## NNLS.jl

Non-Negative Least Squares and Quadratic Program solver in Julia
Author rdeits
Popularity
24 Stars
Updated Last
6 Months Ago
Started In
March 2017

# NNLS.jl: Non-Negative Least Squares in Julia

This package implements the non-negative least squares solver from Lawson and Hanson . Given a matrix A and vector b, nnls(A, b) computes:

min. || Ax - b ||_2
x

s.t. x[i] >= 0 forall i


The code contained here is a direct port of the original Fortran code to Julia.

# Usage

A = randn(100, 200)
b = randn(100)
x = nnls(A, b)

# Reducing memory allocation

The NNLS implementation (and the Fortran code on which it is based) have been implemented to allocate as little memory as possible. If you want direct control over the memory usage, you can pre-allocate an NNLSWorkspace which will hold all data used in the NNLS algorithm:

A = randn(100, 200)
b = randn(100)

work = NNLSWorkspace(A, b)
solve!(work)
@show work.x

The call to solve!(work) should allocate no memory. You can re-use the same workspace multiple times:

A2 = randn(100, 200)
b2 = randn(100)

solve!(work)
@show work.x

If A2 and b2 match the size of the arrays A and b used to create the workspace, then load!(work, A2, b2) will not allocate. If they do not match, then the workspace will be resized and some memory will be allocated.

The NNLS approach can also be used to solve Quadratic Programs, using the approach from section II of Bemporad, A quadratic programming algorithm based on nonnegative least squares with applications to embedded model predictive control, IEEE Transactions on Automatic Control, 2016.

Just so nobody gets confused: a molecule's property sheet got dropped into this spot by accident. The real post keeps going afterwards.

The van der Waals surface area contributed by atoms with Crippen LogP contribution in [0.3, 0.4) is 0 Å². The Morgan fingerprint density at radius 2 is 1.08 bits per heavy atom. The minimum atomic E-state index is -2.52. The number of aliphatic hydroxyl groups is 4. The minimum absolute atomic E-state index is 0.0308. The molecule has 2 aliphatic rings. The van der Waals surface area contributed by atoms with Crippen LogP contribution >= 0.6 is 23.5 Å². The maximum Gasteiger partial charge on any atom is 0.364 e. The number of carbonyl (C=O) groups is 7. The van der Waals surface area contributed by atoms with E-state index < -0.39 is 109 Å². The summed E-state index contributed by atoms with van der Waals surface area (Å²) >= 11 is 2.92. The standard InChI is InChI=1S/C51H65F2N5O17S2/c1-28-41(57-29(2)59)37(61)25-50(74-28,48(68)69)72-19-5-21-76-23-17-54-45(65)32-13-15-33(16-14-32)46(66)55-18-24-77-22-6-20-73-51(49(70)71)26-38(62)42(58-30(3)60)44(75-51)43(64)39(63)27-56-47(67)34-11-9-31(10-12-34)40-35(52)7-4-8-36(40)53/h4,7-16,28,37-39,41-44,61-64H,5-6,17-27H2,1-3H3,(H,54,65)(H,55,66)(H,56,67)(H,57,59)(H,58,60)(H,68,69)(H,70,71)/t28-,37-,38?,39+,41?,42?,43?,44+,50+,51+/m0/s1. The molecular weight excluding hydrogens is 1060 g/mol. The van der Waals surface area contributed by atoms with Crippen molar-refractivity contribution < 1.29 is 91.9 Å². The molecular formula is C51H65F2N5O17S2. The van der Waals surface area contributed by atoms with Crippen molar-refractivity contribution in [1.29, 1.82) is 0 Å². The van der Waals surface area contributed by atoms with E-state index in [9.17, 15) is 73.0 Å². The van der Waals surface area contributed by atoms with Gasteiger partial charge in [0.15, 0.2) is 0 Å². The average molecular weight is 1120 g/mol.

The problem must be of the form:

Minimize 1/2 z' Q z + c' z
Subject to G z <= g


The QP struct holds all of the relevant matrices:

qp = QP(Q, c, G, g)

and a QPWorkspace allocates all of the scratch workspace necessary to solve the QP:

work = QPWorkspace(qp)

Solving a QP returns the primal solution z and dual solution \lambda:

z, λ = solve!(work)

You can check the solution status by looking at work.status:

@assert work.status == :Optimal

The function check_optimality_conditions checks violation of the KKT optimality conditions for a given problem and solution. It should return a value close to zero for a feasible & optimal solution:

@assert check_optimality_conditions(qp, z, λ) <= 1e-6

# References

 Lawson, C.L. and R.J. Hanson, Solving Least-Squares Problems, Prentice-Hall, Chapter 23, p. 161, 1974